In a new development, the US recently carried out military strikes in Syria in retaliation for rocket attacks attributed to Iran-backed militias operating in the region. The US was reacting to a February 15 rocket strike on its facilities in Iraq’s Irbil that killed a civilian contractor and wounded an American serviceman and other coalition troops. While the Joe Biden administration is trying hard to portray its own strike in Syria in measured terms, there’s no denying that it will have significant regional implications, particularly with respect to Iran.
As I had written in an earlier article, Biden is seeking to create a balance in the Middle East between Saudi Arabia and Iran – the two regional heavyweights. This comes against the backdrop of the previous Donald Trump administration moving too far in the direction of Saudi Arabia. After all, Trump had overseen weapons contracts worth billions of dollars with Riyadh, had unilaterally pulled out of the Iran nuclear deal without any reasonable justification, and had facilitated the rapprochement of Israel with certain Arab states as part of the Abraham Accords.
But this created an untenable regional situation with Iran being pushed to a corner. However, Iran with its rich history, considerable human resource and significant regional influence cannot be kept down in this manner. After all, it is a country that has survived decades of sanctions. Therefore, Trump’s so-called maximum pressure campaign only hurt ordinary Iranians – that too in the middle of an unprecedented pandemic – and strengthened Tehran’s resolve to resist the injustice that was being heaped on it.
Essentially, there are three parties with vested interests today that don’t want to see Iran being treated as a normal country with normal relations with the international community. First is Saudi Arabia that finds in Iran a convenient enemy to boost nationalism within its own population. This it needs to implement the necessary sweeping socio-economic reforms to prepare for a post-oil future. And Riyadh wants to effect these transformational changes while keeping the rule of the Saudi royal family intact. But if the Iran nuclear deal is revived, Iran’s economy will seriously take off and even overshadow Saudi Arabia’s in the future. It is this fear that sees Saudi leaders support mechanisms that try to curb Iran.
Second is the Israeli right-wing that presents Iran as an existential threat to sustain its own domestic relevance and popularity. It knows that as long as Iran is treated as a pariah, Iranian hardliners will have influence in Tehran. The two actually feed off each other but in this equation it is the Israeli right-wing that retains the advantage as sanctions remain imposed on Iran. And the third of course are the elements of the American right-wing that have long had commercial ties with Saudi Arabia and politically bank on domestic Christian Evangelicals, who in turn support the Israeli right-wing. Clearly, these American political elements have much interests in supporting curbs on Iran.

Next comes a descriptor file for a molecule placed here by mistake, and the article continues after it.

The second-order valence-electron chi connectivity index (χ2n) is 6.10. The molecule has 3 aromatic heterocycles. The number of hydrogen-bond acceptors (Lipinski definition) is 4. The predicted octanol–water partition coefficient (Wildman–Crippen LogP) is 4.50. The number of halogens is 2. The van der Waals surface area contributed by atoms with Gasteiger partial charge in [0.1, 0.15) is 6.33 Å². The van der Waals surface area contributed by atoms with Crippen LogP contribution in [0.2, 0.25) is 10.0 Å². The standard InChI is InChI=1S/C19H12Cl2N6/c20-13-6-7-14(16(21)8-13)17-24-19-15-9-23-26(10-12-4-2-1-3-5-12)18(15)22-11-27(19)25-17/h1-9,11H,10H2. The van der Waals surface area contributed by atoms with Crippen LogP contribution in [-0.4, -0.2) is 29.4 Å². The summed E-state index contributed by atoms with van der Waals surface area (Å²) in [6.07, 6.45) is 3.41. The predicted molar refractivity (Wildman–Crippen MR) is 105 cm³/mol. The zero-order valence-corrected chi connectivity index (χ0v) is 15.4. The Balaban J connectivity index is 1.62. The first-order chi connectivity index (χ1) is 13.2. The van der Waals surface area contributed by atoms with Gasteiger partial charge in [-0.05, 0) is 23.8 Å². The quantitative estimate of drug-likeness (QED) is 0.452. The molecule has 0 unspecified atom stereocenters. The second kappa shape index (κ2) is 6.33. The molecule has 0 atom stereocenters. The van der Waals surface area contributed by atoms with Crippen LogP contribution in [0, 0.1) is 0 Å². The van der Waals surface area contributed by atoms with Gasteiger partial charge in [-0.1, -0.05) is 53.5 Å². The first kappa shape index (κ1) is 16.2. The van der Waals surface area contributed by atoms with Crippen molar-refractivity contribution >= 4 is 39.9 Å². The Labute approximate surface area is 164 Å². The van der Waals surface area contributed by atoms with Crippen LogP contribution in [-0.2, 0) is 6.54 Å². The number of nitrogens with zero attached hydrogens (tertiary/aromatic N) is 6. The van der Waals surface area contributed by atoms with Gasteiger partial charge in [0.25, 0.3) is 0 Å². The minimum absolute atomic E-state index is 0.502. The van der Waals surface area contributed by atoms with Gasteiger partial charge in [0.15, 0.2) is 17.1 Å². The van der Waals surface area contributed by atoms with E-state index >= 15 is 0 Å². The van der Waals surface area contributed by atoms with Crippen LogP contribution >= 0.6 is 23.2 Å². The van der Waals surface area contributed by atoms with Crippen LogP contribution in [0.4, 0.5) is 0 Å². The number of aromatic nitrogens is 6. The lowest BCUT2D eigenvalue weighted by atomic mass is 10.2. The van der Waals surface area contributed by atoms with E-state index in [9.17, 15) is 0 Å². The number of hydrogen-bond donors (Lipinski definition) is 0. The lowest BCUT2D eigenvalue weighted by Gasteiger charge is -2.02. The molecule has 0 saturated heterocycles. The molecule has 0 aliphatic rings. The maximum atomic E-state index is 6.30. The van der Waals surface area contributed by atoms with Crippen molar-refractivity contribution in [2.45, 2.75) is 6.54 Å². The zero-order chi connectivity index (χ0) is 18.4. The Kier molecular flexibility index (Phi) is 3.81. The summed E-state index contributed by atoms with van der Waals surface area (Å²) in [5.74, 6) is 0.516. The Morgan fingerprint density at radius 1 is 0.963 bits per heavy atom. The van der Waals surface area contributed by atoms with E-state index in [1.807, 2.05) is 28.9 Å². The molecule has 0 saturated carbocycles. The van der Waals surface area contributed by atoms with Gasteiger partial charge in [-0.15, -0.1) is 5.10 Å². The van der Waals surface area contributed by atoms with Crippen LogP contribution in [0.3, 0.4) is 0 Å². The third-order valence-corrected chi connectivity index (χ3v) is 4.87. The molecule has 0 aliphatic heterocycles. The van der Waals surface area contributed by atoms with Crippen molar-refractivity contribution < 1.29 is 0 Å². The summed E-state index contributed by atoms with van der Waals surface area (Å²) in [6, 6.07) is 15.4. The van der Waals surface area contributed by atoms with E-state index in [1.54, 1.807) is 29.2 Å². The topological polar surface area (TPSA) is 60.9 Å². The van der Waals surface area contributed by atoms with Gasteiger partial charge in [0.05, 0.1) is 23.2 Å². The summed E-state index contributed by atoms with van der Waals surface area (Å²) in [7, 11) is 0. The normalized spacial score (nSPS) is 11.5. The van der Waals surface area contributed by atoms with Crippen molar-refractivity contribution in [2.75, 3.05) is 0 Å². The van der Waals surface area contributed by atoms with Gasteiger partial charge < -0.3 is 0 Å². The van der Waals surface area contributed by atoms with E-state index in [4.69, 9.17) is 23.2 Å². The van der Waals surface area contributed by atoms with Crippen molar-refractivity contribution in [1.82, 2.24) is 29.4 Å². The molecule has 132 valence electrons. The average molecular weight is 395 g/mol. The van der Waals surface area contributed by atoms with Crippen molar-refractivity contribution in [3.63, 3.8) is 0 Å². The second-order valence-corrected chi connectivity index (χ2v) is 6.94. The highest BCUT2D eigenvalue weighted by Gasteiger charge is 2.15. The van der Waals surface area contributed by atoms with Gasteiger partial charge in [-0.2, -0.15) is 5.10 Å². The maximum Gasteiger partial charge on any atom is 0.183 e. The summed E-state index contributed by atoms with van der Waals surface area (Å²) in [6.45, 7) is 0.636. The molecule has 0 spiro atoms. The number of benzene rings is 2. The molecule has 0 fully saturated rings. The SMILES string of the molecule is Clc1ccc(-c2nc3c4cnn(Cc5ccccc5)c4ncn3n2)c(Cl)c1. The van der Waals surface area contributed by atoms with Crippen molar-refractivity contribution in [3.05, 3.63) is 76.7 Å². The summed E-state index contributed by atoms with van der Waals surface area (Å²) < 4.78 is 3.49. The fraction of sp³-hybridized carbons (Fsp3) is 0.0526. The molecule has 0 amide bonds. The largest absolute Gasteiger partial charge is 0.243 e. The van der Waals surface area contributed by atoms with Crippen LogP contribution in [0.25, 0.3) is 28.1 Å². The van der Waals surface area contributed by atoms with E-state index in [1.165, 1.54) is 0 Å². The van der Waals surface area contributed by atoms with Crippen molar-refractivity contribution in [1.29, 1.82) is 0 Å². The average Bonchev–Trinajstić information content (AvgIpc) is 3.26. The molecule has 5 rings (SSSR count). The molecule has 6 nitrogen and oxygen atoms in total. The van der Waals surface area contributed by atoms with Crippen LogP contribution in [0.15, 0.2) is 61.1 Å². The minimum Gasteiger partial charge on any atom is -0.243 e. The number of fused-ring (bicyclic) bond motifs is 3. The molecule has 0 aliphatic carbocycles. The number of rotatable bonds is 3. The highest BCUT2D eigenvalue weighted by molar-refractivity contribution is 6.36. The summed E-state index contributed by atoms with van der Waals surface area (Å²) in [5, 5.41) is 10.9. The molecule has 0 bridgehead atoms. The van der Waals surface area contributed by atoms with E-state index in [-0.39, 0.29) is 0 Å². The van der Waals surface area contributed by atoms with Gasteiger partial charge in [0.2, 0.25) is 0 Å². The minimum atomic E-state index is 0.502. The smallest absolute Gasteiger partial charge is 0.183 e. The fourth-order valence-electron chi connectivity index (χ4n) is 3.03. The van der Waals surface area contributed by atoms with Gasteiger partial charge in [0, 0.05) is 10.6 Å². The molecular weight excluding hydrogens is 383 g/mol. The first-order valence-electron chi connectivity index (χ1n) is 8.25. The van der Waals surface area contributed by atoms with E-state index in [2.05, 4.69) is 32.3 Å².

But as I have mentioned above, curbs on Iran don’t really work, they hurt ordinary Iranian people and lead to more regional instability. Which is why reviving the Iran nuclear deal is of paramount importance. It will allow Iran’s economy to function normally – much needed to fight the Covid pandemic – restore stability in the region and keep the political moderates in the game in Tehran – Iranian presidential elections are in June the results of which will have significant ramifications for the Middle East.
Coming back to Biden’s authorisation of airstrikes against what Washington identifies as Iran-backed militia assets. It is interesting that the move coincides with Biden holding a conversation with Saudi Arabia’s King Salman and his administration releasing the intelligence report that implicates Saudi Crown Prince Mohammed bin Salman for the killing of journalist Jamal Khashoggi. It is entirely possible that the airstrikes and the MBS report came almost simultaneously to effect US policy balance with respect to Saudi Arabia and Iran. But intentions alone won’t suffice here. If the Biden administration really wants to make a genuine difference, it must return to the Iran nuclear deal and encourage dialogue between Riyadh and Tehran, just as it supports normalisation of relations between Israel and Arab nations and simultaneously backs Palestinian rights. It’s a big task. But that is what it will take to bring peace to the Middle East.
Views expressed above are the author’s own.
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